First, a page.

Before Nadia Comăneci’s and Nellie Kim’s perfect 10s at the 1976 Olympic Games, there was a long line of gymnasts who obtained perfect scores at the Olympic Games, the World Championships, or the European Championships. (Originally, the World Championships were called the International Tournament.)
Some of them even managed perfect totals, meaning that they received the maximum score for their compulsory and optional routines combined.
So, here’s a chronological list of the gymnasts who were “perfect” before Comăneci and Kim.
Almost 70 years before Nadia Comăneci and Nellie Kim scored their perfect 10s at the Montreal Olympics, there were several perfect scores awarded during the 1907 International Tournament. (The International Tournament was the original name for the World Championships.)
The majority of those perfect scores were for the French team. Nevertheless, the Czech Sokols, newcomers to the International Tournament, took first, ending the French team’s winning streak.
Oh, and, in 1907, one of the first age controversies in gymnastics occurred.
In 1938, Eugen Mack had yet another perfect score on vault. However, it wasn’t enough to beat the Czechoslovak team.
The Swiss team struggled in athletics (and rings). Shot put, in particular, dashed their hopes of becoming world champions.
Reusch, one of the top Swiss gymnasts, had a particularly rough time with athletics. Though Reusch won four apparatus titles, his scores didn’t count for the team total, which was based on the top six all-around scores. Reusch finished 7th on his team and 24th in the all-around overall. He scored a 0 in shot put (7.45 m).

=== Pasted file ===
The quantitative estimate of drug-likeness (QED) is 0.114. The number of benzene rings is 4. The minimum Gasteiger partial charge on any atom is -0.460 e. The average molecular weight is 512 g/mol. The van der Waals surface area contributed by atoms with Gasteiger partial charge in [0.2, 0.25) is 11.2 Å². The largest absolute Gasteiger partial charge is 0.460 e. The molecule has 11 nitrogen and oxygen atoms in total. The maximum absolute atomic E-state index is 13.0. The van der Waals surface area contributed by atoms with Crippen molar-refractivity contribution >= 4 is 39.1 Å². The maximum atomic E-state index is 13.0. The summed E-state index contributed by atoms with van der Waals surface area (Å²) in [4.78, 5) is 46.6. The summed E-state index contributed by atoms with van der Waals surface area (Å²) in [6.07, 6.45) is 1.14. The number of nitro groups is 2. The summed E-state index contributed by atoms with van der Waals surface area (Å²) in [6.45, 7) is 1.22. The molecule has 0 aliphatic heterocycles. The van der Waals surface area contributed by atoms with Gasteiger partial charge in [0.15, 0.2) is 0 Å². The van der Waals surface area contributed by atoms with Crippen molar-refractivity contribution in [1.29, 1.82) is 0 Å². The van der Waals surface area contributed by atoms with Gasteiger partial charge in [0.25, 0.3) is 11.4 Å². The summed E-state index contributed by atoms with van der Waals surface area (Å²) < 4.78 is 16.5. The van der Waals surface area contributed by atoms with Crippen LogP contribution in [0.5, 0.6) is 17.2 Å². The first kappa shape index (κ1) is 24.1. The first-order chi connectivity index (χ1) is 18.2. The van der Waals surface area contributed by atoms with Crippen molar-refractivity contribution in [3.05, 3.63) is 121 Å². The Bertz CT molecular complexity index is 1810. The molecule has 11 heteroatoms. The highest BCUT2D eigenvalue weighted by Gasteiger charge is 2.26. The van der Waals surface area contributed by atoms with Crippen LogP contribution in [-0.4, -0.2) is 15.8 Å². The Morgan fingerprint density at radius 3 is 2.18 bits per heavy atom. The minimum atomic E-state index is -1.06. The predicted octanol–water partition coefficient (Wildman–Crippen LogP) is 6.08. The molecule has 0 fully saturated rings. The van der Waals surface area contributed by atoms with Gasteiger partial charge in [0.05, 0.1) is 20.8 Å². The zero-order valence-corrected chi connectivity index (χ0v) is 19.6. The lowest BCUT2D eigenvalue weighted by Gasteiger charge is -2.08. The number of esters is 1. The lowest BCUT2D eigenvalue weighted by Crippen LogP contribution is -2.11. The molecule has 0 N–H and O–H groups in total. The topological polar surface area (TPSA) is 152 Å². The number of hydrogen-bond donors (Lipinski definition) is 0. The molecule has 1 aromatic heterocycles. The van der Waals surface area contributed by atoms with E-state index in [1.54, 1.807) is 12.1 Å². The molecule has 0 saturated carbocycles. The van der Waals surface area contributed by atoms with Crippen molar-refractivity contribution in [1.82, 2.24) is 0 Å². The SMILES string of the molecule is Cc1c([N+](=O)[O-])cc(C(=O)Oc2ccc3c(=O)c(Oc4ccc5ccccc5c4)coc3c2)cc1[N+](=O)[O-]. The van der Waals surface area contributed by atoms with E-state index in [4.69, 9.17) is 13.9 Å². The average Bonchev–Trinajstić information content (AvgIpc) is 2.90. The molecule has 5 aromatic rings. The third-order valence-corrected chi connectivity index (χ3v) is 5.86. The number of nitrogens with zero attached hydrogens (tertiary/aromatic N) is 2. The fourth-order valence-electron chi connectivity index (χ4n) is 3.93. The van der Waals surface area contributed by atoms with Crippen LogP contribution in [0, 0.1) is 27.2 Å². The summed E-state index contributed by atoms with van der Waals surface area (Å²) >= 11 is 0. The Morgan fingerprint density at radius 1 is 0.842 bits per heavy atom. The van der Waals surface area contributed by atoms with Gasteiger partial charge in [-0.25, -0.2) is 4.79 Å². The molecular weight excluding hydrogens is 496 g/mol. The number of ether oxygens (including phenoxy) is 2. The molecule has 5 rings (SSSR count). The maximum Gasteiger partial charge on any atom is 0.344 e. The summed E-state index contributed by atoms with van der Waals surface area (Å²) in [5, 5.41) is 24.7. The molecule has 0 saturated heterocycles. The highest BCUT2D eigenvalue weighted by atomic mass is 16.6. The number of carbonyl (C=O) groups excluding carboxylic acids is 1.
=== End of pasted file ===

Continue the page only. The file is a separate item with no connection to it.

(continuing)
The men’s competition at the 1928 Olympics was a close battle between Czechoslovakia and Switzerland. It came down to the very last event, vault, on which Czechoslovak gymnast Šupčík fell and on which Swiss gymnast Eugen Mack received a perfect score for his compulsory routine.
Modern gymnastics fans might be surprised to know that one of the countries performed to music. During its ensemble floor routine, Yugoslavia told the history of its nation through music and movement. (Technically, it wasn’t Yugoslavia at the time but rather the Kingdom of Serbs, Croats, and Slovenes or SHS for short.)
Of course, there was a fair share of judging drama. It’s gymnastics.
Unfortunately, there were some organizational problems, too. Due to a mathematical error, the wrong person received the bronze medal on rings.
At the 1967 European Championships, Czechoslovak gymnast Věra Čáslavská scored two 10.0s. One year later, during the lead-up to the Mexico City Olympics, the Soviet gymnasts scored four 10.0s at their domestic competitions.
Given the flurry of 10.0s just before the 1968 Olympics, it’s somewhat surprising that there weren’t any 10.0s in Mexico City.
Let’s take a look at what happened at the USSR Nationals and the USSR Cup.
After Čáslavská scored two 10.0s at the 1967 European Championships, a flurry of 10.0s appeared in national competitions during the lead-up to the Mexico City Olympics. Two of the recipients were Erika Zuchold and Karin Janz.
At the East German Championships in July of 1968, Zuchold scored 10.0s on both optional floor and vault, and Janz scored a 10.0 on her optional vault.
What follows is a translation of an article from Neues Deutschland.